Canadian researchers have developed a new way to reduce the risk of HIV transmission among people who inject drugs (PWID) who share injection-drug preparation equipment, specifically, what are known as cookers.
Publishing their findings in two papers in the Journal of Acquired Immune Deficiency Syndromes, the investigators responded to a recent dramatic increase in the rate of HIV transmission among PWID in London, Ontario. This surge occurred despite Canada’s widespread use of syringe services programs and medication-assisted treatment for opioid use disorder.
Between August 2016 and June 2017, the investigators interviewed 119 PWID in the area about their injection-drug-use behaviors and HIV risk. Their analysis indicated that those PWID who shared drug-preparation equipment had a 22-fold greater likelihood of contracting the virus—despite not sharing syringes or needles—compared with those who did not share such equipment.
When PWID prepare drugs to inject, they use a metal cooker to dissolve drugs in water, followed by a filter to draw the resulting product, called the wash, into a syringe. Many of those interviewed for this study indicated they were injecting controlled-release hydromorphone, an opioid.
“Controlled-release hydromorphone is expensive and difficult to dissolve. After the first wash, large amounts of the drug remain in the equipment, which is then saved, shared or sold for future use,” Sharon Koivu, MD, an associate scientist at Lawson and associate professor at Schulich Medicine & Dentistry in London, Ontario, said in a press release. “While people know not to share needles, some use their own needle multiple times allowing for contamination of the equipment.”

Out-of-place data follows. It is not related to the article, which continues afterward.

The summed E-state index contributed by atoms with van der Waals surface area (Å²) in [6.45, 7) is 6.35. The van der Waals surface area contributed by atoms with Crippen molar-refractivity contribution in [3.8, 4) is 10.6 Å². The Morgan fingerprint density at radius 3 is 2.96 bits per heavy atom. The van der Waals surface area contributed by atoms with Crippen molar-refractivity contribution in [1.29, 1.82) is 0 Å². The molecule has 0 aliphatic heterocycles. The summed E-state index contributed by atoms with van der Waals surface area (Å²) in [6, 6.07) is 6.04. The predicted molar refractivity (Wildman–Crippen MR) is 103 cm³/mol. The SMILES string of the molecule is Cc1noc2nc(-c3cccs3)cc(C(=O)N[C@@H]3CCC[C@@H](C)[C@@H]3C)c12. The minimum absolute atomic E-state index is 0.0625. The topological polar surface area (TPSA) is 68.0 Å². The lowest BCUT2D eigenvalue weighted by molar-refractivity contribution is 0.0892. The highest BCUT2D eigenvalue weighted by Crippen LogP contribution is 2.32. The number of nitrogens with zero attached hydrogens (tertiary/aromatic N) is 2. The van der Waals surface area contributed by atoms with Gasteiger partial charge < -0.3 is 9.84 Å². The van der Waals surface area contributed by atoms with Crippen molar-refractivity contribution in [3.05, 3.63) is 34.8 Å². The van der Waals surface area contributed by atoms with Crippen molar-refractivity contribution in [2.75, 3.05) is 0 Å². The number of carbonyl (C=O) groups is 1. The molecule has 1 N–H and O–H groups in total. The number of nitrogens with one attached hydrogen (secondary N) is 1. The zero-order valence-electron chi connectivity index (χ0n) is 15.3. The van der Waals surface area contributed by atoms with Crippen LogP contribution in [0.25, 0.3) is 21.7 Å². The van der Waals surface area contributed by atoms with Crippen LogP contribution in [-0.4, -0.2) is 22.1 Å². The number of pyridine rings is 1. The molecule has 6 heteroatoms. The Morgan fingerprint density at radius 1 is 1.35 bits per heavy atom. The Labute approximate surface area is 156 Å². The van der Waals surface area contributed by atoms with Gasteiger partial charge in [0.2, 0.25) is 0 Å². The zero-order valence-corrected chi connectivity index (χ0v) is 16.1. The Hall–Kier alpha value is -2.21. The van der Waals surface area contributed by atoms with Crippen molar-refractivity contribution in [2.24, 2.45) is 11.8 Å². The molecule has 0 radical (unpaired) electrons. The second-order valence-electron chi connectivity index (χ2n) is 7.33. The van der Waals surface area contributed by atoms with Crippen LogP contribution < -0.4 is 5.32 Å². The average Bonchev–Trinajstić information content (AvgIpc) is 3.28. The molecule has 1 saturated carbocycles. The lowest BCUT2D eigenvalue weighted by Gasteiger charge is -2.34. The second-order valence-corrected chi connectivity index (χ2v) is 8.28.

Through laboratory experiments, the researchers found that on average, 45% of hydromorphone remains in the cooker following an initial wash. Additionally, HIV can travel between needles, cookers and filters. And crucially, properties of hydromorphone actually promote the virus’s survival.
“The slow release properties in the drug can unfortunately stabilize the HIV virus,” Eric Arts, PhD, chair of the department of microbiology and immunology at Schulich Medicine & Dentistry, said in the same press release. “For the first time, we were able to demonstrate that sharing equipment could lead to the type of HIV outbreak we observed in the community.”
Further tests indicated that holding a cigarette lighter under the cooker for about 10 seconds, or as long it takes for the wash to bubble, kills the virus without altering the concentration of the drug.
The investigators coined the phrase “cooking your wash” to describe this process and partnered with community organizations to promote the practice among PWID in London via a public healthcampaign. HIV rates then declined dramatically, although the study authors stress that the campaign was likely not the only factor that contributed to this turnaround, since other local interventions to mitigate HIV risk among local PWID were also introduced around this time.
Previous studies have indicated that sharing injection-drug-use equipment facilitates hepatitis C virus (HCV) transmission. Additionally, controlled-release hydromorphone can promote the survival of bacteria that can lead to an infection of the heart valves known as endocarditis.
To read a press release about the study, click here.
To read the study abstract, click here.